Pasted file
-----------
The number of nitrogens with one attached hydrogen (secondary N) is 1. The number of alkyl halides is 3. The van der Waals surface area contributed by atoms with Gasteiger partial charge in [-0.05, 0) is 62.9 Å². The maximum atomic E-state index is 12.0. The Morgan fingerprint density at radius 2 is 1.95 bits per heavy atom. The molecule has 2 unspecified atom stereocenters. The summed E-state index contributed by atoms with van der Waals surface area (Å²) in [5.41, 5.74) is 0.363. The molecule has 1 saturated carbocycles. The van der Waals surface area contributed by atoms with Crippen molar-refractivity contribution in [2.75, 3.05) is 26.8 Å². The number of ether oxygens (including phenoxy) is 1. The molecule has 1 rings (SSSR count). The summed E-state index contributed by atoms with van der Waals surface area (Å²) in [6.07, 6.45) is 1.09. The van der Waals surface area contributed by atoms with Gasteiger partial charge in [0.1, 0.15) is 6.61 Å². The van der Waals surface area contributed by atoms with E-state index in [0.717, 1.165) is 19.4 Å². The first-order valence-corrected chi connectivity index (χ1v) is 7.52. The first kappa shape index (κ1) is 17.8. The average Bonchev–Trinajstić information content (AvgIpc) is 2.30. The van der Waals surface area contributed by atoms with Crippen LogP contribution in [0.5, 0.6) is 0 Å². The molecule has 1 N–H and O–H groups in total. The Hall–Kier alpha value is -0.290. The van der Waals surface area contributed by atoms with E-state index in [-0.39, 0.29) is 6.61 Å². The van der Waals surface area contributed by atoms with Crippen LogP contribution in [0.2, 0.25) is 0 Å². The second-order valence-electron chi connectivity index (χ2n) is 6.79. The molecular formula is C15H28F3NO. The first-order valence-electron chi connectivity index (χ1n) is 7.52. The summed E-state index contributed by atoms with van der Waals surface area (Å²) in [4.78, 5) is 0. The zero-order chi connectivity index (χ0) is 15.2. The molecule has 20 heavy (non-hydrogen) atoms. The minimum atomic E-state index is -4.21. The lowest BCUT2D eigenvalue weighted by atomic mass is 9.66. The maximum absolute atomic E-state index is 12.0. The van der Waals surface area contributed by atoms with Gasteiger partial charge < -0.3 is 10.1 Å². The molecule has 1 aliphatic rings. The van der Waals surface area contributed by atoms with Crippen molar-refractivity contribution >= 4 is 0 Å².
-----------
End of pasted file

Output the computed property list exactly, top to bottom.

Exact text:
The number of nitrogens with one attached hydrogen (secondary N) is 1. The number of alkyl halides is 3. The van der Waals surface area contributed by atoms with Gasteiger partial charge in [-0.05, 0) is 62.9 Å². The maximum atomic E-state index is 12.0. The Morgan fingerprint density at radius 2 is 1.95 bits per heavy atom. The molecule has 2 unspecified atom stereocenters. The summed E-state index contributed by atoms with van der Waals surface area (Å²) in [5.41, 5.74) is 0.363. The molecule has 1 saturated carbocycles. The van der Waals surface area contributed by atoms with Crippen molar-refractivity contribution in [2.75, 3.05) is 26.8 Å². The number of ether oxygens (including phenoxy) is 1. The molecule has 1 rings (SSSR count). The summed E-state index contributed by atoms with van der Waals surface area (Å²) in [6.07, 6.45) is 1.09. The van der Waals surface area contributed by atoms with Gasteiger partial charge in [0.1, 0.15) is 6.61 Å². The van der Waals surface area contributed by atoms with E-state index in [0.717, 1.165) is 19.4 Å². The first-order valence-corrected chi connectivity index (χ1v) is 7.52. The first kappa shape index (κ1) is 17.8. The average Bonchev–Trinajstić information content (AvgIpc) is 2.30. The van der Waals surface area contributed by atoms with Crippen LogP contribution in [0.5, 0.6) is 0 Å². The molecule has 1 N–H and O–H groups in total. The Hall–Kier alpha value is -0.290. The van der Waals surface area contributed by atoms with E-state index in [-0.39, 0.29) is 6.61 Å². The van der Waals surface area contributed by atoms with Crippen LogP contribution in [0.2, 0.25) is 0 Å². The second-order valence-electron chi connectivity index (χ2n) is 6.79. The molecular formula is C15H28F3NO. The first-order valence-electron chi connectivity index (χ1n) is 7.52. The summed E-state index contributed by atoms with van der Waals surface area (Å²) in [4.78, 5) is 0. The zero-order chi connectivity index (χ0) is 15.2. The molecule has 20 heavy (non-hydrogen) atoms. The minimum atomic E-state index is -4.21. The lowest BCUT2D eigenvalue weighted by atomic mass is 9.66. The maximum absolute atomic E-state index is 12.0. The van der Waals surface area contributed by atoms with Gasteiger partial charge < -0.3 is 10.1 Å². The molecule has 1 aliphatic rings. The van der Waals surface area contributed by atoms with Crippen molar-refractivity contribution >= 4 is 0 Å².